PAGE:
Student’s film invited to Cannes

Their faces distorted by hatred, students at Montgomery High School yell at the first African American students being escorted inside by federal authorities as Alabama schools were integrated in 1963.
Their faces distorted by hatred, students at Montgomery High School yell at the first African American students being escorted inside by federal authorities as Alabama schools were integrated in 1963.

By Jess Scanlon

A documentary film by senior Patty Wittenburg will be shown at the internationally renowed Cannes Film Festival this summer.

“I found out three weeks ago and I was really excited,” Wittenburg said. “I leave the night of my graduation for France, which is exciting, but also a little nerve- wracking.”

The documentary is not competing for awards but will be previewed in the Short Film Corner among other films that received the prestigious invitation.

The subject of the documentary is Flip Schulke, a photojournalist who contibuted to Life, Ebony and other national magazines. He became a close personal friend of the late Dr. Martin Luther King Jr., and his images from the Civil Rights movement are among the best known. Access to major figures behind the scenes meant he captured family moments of joy and grief along with public confrontations in the streets.

Wittenburg produced Stills of the Movement: The Civil Rights Photojournalism of Flip Schulke as an independent study last fall. The documentary goes into Schulke’s background, his start as a photographer and his career — from his first camera to his fascinations with NASA and underwater photography.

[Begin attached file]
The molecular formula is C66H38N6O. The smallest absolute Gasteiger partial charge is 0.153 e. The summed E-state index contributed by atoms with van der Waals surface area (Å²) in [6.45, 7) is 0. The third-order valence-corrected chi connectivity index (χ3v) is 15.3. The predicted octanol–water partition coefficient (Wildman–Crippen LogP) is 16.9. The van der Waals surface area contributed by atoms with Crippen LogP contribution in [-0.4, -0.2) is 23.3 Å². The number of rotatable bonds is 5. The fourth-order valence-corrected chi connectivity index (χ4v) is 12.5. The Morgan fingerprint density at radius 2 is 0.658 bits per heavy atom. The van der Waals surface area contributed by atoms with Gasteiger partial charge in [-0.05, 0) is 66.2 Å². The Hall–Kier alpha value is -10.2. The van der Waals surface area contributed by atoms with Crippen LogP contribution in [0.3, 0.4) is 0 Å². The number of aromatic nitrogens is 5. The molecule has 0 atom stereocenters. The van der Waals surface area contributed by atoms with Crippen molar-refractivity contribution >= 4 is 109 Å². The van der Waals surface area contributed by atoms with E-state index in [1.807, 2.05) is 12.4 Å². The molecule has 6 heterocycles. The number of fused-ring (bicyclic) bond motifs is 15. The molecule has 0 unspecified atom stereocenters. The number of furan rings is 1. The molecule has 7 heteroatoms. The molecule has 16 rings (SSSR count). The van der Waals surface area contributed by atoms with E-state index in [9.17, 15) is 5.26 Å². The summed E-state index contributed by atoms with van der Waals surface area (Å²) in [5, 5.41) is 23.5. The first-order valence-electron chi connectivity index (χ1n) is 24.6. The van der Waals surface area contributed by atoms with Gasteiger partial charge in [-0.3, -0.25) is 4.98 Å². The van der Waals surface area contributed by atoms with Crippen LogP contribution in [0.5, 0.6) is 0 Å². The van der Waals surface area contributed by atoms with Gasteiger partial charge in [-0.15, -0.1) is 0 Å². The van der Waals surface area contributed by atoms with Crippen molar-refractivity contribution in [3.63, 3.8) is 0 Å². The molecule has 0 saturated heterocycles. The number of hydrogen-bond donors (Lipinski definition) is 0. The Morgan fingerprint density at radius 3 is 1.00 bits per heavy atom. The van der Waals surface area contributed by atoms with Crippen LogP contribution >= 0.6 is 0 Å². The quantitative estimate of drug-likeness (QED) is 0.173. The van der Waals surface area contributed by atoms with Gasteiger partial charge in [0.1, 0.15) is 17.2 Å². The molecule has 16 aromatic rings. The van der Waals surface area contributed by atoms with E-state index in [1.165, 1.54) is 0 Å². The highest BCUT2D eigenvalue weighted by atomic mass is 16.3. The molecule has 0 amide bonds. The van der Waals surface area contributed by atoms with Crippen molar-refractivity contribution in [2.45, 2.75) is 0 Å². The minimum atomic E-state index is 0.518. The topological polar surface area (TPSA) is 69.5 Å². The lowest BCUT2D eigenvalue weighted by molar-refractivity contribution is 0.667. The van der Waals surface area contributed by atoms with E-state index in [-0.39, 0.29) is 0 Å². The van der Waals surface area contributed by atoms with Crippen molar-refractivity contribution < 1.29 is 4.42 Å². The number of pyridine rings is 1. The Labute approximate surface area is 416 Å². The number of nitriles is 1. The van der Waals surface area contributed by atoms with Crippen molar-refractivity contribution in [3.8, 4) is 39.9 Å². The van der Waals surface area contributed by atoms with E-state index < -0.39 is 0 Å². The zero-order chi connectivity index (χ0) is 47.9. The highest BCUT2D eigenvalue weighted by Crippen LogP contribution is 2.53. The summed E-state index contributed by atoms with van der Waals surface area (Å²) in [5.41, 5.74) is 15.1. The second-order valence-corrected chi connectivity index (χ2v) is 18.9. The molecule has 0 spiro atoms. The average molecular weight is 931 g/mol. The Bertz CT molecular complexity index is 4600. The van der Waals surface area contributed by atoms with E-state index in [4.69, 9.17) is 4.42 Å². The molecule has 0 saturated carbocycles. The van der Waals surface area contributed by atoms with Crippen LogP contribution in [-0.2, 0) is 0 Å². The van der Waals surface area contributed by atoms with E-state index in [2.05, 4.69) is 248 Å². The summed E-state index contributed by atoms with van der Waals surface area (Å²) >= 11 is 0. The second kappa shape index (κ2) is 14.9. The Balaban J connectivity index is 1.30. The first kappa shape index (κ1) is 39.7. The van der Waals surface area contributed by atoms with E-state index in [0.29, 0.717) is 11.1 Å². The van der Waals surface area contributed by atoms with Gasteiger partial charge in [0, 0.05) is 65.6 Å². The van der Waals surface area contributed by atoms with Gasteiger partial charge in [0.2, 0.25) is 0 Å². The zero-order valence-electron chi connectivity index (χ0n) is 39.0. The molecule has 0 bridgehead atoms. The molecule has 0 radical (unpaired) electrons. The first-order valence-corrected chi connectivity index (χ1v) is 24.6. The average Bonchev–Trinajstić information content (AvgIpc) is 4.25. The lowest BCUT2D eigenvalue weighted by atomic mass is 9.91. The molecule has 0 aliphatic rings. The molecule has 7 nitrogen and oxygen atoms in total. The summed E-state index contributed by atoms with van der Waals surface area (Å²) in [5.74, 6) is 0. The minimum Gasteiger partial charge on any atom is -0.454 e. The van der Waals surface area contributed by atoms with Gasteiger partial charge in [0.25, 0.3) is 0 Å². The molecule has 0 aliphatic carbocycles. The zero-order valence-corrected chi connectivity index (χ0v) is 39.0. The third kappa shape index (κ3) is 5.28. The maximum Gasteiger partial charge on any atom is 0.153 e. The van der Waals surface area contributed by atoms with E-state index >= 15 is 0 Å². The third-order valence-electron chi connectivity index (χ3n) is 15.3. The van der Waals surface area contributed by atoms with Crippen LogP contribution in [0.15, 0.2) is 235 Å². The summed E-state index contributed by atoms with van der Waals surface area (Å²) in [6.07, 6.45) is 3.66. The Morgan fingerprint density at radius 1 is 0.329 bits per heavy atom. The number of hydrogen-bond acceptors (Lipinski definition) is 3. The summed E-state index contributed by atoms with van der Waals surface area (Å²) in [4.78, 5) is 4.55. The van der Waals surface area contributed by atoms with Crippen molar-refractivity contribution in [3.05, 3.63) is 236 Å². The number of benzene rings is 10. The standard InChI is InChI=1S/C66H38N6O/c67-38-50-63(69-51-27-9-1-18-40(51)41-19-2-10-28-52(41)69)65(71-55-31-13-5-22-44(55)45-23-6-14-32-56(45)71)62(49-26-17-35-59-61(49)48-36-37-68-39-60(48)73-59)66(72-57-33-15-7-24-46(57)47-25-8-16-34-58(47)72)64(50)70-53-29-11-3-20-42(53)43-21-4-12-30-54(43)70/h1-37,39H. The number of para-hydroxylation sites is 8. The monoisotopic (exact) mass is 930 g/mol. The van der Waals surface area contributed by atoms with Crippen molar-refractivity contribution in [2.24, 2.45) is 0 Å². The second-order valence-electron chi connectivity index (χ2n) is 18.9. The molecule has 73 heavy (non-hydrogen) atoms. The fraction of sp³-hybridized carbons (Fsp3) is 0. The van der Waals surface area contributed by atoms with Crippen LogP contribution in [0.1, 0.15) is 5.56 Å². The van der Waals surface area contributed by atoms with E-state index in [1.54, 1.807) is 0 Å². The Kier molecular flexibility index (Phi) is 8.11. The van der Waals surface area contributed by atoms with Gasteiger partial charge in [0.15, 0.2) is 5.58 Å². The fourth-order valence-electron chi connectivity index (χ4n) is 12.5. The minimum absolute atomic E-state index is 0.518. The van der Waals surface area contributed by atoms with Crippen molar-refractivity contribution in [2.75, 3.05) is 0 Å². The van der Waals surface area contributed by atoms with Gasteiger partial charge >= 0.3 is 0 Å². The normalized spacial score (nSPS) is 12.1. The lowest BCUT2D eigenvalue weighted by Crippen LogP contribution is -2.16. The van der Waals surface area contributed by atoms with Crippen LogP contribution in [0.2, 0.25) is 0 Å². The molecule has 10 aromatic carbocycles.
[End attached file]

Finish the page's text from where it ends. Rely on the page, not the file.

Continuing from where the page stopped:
Hosted by character actor John Amos (Roots, Good Times), the film features interviews with the Rev. C.T. Vivian, a civil rights icon; Hank Klibanoff, former managing editor of the Atlanta Journal-Constitution and an authority on journalism in the South during the years of the Civil Rights movement; Matt Schudel, reporter for the Washington Post; Dr. Thomas Simonet, who teaches journalism at Rider; and Schulke’s widow, Donna.

Schulke himself lectured at Rider in 1999 and was awarded an honorary degree from the university in 2003.

That year, he left Rider a digital photo archive of his work, the Flip Schulke Education Through Photography Project. Some of these images were used in the documentary.

Co-producer of the documentary was Shawn Kildea, an instructor in the Department of Communication and Journalism.Dean of Students Anthony Campbell had been encouraging a film on Schulke for years. But because of a failed attempt to interview Schulke in Florida and Kildea’s own work on his Ph.D., the project “fell of the radar for while.”

It was not until 2008 that the potential of this project was to be realized. Because Wittenburg had produced a student documentary in Kildea’s class called “Life in Production” that impressed Kildea, he suggested the Schulke idea, among others, for her next film.

Although the independent study officially took place last semester, work began during spring 2008. Wittenburg had reached Schulke and was attempting to arrange an interview with him when the photographer died suddenly last May.

“When we found out he had just passed away we were discouraged for a while and considered not doing the documentary,” Wittenburg said. “But then we realized that there would be no better time to remember him and started production.”

Starting in May with the preproduction work and ending with completion of the documentary this academic year, this project has consumed much of Wittenburg’s last year at Rider.

“The scope of what Patty tried to accomplish made it unique,” said Dr. Barry Janes, professor of Communication and academic adviser to Wittenburg’s project. He is credited as executive producer of the film.

“She gained so much experience. It’ll be amazing to see a student’s film screened at Cannes,” said Janes, who will also attend the festival.

Wittenburg expects the experience will help her greatly as she will graduate on May 15. Her graduation falls on the first anniversary of Schulke’s death.

“She could step into a producer’s position at any network,” Janes said.

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